words without ever consulting a dictionary, and I assume that in fact by
far the bulk of adult word-learning goes on without the help of a
dictionary either. From the point of view of theoretical linguistics,
then, it had seemed to me that there were more important things to worry
about than what a dictionary might say about a word. On the other hand, I
can see that there's a crucial flaw in that stance: I use dictionaries
all the time, and I'm not the only one. There are even fields, including
theoretical syntax and semantics, where precise definition of terms is
crucial for theory-creation. Cormack (perhaps because of her background in
mathematics, where definitions are even more central than linguistics)
adopts the radical position that definitions actually do what they're
supposed to: allow you to understand the meaning of a new term. Since the
sound-meaning connection is the essence of language, dictionary
definitions then ought to shed light on some questions that are pretty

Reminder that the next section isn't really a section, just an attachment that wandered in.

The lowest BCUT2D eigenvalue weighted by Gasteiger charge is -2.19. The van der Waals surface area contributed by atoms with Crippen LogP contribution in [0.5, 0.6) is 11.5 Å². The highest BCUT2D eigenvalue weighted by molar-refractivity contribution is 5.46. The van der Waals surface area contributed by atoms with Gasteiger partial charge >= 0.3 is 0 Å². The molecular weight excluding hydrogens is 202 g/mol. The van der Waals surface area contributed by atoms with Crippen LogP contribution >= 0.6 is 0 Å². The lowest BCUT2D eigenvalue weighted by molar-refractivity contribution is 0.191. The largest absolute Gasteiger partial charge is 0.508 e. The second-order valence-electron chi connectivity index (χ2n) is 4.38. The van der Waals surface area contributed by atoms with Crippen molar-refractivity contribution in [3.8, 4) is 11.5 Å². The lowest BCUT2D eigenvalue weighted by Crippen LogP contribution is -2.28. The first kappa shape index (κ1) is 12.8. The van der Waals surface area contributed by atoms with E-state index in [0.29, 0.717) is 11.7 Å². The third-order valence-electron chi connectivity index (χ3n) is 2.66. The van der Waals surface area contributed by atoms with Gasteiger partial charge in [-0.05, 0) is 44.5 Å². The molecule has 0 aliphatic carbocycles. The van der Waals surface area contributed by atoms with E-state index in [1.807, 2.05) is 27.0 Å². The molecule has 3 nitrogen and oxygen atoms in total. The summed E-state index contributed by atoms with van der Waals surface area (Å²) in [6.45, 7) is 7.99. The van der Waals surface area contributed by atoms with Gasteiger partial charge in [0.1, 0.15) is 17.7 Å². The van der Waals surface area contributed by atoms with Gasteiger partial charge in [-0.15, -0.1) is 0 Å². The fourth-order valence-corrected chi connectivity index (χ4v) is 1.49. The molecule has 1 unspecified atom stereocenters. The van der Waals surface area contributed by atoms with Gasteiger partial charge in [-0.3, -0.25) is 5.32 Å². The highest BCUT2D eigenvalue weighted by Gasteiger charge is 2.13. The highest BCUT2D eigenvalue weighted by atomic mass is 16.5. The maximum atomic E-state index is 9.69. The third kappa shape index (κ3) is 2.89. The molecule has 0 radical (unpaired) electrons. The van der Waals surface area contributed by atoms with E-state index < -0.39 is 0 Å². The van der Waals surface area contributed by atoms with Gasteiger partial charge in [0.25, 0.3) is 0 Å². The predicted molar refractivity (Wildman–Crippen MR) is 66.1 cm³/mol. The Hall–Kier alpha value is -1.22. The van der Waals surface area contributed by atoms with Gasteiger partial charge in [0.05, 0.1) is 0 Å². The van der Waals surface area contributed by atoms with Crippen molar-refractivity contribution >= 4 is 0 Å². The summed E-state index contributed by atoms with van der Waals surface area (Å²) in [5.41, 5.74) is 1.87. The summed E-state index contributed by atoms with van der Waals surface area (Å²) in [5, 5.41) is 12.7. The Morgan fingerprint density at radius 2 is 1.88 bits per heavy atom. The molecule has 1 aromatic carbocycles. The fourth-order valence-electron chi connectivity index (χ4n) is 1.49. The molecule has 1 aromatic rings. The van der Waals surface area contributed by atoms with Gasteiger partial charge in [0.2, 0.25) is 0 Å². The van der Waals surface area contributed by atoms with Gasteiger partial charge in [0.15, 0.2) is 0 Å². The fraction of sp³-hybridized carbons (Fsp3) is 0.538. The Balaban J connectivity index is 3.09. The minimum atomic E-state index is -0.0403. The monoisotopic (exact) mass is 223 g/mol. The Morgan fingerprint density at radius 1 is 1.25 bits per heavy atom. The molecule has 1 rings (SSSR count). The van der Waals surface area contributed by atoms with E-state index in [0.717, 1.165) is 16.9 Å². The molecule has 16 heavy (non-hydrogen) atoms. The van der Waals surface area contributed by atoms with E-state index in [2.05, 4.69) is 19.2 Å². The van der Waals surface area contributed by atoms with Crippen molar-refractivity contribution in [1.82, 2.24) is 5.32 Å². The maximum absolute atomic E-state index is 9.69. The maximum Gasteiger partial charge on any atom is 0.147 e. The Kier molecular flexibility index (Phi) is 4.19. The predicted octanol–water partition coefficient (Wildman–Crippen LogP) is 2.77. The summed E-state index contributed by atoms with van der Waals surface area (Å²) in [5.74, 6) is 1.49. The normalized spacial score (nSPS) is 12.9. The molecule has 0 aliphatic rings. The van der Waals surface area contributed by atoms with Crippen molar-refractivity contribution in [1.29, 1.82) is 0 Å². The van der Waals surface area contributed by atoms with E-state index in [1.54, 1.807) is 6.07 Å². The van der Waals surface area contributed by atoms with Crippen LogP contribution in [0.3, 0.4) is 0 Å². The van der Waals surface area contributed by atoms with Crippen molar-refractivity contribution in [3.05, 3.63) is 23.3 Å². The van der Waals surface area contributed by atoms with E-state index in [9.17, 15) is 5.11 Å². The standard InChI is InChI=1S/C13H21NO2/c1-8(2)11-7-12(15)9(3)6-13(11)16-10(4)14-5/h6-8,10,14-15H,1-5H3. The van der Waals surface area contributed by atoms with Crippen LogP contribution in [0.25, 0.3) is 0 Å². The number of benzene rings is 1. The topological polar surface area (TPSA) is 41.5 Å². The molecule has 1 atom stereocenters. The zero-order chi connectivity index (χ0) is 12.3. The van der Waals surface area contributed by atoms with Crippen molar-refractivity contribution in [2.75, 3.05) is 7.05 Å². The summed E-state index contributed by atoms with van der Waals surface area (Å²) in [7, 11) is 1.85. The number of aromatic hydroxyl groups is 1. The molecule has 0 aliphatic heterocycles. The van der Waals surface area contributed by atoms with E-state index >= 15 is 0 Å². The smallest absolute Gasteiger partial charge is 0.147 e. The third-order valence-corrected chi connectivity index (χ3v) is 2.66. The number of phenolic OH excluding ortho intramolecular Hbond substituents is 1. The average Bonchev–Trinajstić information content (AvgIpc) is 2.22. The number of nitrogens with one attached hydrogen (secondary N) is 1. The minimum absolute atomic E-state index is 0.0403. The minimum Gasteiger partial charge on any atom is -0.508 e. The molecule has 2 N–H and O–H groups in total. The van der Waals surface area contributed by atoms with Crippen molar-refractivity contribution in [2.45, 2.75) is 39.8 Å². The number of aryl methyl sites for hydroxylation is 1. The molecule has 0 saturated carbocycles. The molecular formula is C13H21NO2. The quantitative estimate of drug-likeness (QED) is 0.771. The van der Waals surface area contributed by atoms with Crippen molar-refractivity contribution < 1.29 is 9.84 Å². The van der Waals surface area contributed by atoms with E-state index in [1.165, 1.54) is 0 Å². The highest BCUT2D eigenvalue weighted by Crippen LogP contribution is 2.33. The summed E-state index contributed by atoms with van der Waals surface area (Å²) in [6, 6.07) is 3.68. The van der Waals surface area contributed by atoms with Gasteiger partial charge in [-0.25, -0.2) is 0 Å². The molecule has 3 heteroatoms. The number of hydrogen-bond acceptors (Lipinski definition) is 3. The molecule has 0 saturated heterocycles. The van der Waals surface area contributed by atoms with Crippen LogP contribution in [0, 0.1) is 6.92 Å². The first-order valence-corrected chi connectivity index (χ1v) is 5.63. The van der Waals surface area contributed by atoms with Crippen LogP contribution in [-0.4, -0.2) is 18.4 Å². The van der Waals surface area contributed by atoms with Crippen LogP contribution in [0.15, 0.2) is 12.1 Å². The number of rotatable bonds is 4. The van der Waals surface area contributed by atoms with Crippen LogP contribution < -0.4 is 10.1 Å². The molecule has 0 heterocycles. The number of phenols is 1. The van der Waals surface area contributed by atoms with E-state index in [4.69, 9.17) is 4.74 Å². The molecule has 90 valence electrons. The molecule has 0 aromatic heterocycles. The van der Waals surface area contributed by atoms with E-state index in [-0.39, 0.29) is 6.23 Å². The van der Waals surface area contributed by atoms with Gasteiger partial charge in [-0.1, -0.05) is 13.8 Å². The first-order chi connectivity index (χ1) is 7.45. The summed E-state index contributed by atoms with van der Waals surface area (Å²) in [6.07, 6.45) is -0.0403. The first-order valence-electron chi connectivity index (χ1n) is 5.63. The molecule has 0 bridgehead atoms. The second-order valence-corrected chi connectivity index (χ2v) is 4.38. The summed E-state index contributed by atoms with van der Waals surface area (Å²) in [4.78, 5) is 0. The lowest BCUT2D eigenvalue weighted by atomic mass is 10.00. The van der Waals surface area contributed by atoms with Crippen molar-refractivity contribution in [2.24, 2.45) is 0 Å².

central to linguistic investigation. Cormack was insightful enough to
recognize this, and gets a lot of mileage out of her otherwise
theoretically virginal data set.
The second way in which Cormack's work is surprising is that she
explicitly addresses the question of the construction of representations
in Fodor's Language of Thought (LoT). That is, she argues that the
properties of definitions can provide insight into the actual syntax and
semantics of the LoT. That in itself is perhaps not remarkable. What is
surprising is that she couches her semantic discussion in model-theoretic
terms; most model-theoretic semanticists avoid explicitly addressing the